[Moin-user] Wiki for document management

Tim Bird tim.bird at am.sony.com
Tue Oct 7 14:37:17 EDT 2008

Thomas Waldmann wrote:
>>   * editing a large document with MoinMoin is awkward -- we're all
>>     jealous of MediaWiki's "edit a single section" feature.
> Yes, that is a quite often wanted feature and we are aware of that.
> But I could hold myself back from implementing some dirty hack for this
> because we'll likely have a much cleaner way in the foreseeable future:
> Bastian Blank did some parser/formatter DOM refactoring project in
> summer of code 2008. This basically gives a parsed moin document some
> structured representation in memory - and I think this will be a good
> base for implementing section editing and similar features.
> Merging this stuff into main branch will take a while, though, because
> we first need to merge the work of other SOC projects:
>  * FCKeditor upgrade (merge done, release as 1.8)
>  * WSGI refactoring (merge done, release as 1.9)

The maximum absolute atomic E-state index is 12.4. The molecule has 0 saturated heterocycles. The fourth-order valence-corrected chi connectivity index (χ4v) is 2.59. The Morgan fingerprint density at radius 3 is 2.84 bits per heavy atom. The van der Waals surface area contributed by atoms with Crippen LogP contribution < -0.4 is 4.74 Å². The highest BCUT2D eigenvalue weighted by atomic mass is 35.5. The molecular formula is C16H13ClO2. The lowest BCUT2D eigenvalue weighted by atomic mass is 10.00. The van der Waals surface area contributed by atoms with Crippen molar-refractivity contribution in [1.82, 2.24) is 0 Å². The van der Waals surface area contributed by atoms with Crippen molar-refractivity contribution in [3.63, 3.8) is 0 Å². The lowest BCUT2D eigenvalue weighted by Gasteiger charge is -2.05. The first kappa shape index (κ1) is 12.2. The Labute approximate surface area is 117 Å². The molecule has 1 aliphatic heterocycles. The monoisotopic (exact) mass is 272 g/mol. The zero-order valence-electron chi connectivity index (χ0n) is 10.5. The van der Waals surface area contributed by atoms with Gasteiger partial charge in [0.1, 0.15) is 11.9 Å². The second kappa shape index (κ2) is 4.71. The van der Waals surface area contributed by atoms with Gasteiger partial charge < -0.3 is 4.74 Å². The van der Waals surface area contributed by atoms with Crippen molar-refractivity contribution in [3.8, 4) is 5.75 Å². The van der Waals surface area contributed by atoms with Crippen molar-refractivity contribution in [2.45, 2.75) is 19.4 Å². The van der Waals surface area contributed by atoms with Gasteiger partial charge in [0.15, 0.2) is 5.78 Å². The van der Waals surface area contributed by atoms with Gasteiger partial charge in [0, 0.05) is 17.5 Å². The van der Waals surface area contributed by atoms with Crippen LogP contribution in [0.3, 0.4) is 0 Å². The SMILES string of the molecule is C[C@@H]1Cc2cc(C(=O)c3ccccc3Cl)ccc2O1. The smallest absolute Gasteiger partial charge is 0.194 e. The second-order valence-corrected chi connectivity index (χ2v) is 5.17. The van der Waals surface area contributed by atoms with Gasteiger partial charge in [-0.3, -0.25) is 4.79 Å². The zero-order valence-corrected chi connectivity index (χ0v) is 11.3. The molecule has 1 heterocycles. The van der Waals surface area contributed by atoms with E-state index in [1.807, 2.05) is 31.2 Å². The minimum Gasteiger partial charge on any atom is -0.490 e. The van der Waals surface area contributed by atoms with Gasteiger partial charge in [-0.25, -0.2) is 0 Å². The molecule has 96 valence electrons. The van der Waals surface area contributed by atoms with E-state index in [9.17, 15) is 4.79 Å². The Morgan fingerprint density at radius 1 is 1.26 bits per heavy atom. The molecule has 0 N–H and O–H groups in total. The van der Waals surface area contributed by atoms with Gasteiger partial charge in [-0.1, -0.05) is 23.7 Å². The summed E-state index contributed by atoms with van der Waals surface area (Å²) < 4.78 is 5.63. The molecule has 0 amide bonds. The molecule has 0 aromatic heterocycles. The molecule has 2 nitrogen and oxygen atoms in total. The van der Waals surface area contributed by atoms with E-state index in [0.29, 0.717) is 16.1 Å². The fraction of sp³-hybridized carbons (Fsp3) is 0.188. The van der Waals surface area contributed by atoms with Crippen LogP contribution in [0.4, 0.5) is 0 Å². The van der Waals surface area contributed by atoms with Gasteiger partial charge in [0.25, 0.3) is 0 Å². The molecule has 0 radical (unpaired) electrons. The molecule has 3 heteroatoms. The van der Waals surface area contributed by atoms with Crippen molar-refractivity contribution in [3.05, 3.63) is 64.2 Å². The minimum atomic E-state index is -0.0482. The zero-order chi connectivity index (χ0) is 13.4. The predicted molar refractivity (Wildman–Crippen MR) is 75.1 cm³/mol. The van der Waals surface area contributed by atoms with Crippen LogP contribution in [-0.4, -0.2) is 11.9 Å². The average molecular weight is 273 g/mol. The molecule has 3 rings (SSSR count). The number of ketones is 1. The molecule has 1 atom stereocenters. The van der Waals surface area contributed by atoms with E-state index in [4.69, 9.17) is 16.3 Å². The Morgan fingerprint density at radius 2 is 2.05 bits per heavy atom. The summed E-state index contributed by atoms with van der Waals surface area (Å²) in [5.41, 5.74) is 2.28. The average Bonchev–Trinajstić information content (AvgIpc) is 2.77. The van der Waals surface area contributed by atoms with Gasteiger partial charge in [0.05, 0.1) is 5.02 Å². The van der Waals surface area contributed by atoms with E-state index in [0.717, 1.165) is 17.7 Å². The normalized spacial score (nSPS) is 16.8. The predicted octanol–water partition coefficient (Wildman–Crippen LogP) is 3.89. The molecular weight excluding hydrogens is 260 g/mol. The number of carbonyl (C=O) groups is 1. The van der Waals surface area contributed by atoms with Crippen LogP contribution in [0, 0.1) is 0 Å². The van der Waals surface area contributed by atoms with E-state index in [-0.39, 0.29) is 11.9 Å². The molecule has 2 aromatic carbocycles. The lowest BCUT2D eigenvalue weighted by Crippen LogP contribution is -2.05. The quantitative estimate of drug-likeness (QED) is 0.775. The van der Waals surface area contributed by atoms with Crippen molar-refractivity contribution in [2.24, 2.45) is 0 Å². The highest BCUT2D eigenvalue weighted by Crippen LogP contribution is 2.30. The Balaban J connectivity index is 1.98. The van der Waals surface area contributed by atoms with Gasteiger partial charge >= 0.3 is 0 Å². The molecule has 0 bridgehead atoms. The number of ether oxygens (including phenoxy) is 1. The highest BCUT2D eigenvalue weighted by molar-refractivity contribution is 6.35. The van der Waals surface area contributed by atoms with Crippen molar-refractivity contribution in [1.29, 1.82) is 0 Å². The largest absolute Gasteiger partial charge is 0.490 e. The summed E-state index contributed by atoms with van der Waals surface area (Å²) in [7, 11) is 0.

>  * Storage refactoring (merge + quite some related work todo, release as
> 2.0)
>  * DOM refactoring (merge + much related work todo, release as ?.?)
>>   * no concept of review/approval
> There are quite some people dealing with such stuff / thinking about
> using moin in such an application.
> Pity that nobody of them managed to start a discussion/facts page about
> this on the moin wiki yet.

In addition to being a long-time MoinMoin user, I have written
my own wiki software (hasn't everyone written their own wiki
engine at some point? ;-)   I implemented section editing, and
seriously, it only took about 2 hours.  I always thought I should add
it to MoinMoin, but never got around to it.  Admittedly, it was probably
in the category of what Thomas would describe as a "dirty hack", but
it works fine, and could serve as a stopgap until some more comprehensive
solution emerges.  My wiki doesn't support WYSIWIG editing, but the
algorithm should work well for most cases. (The problem
would come with attributes with effects that cross section headings.
In most cases, I think those would be errors anyways.)

IMHO a 95% solution would still be useful here, but I don't want to
work on something that would be thrown away soon.
Would it be worth posting the algorithm for review/discussion?
 -- Tim

Tim Bird
Architecture Group Chair, CE Linux Forum
Senior Staff Engineer, Sony Corporation of America

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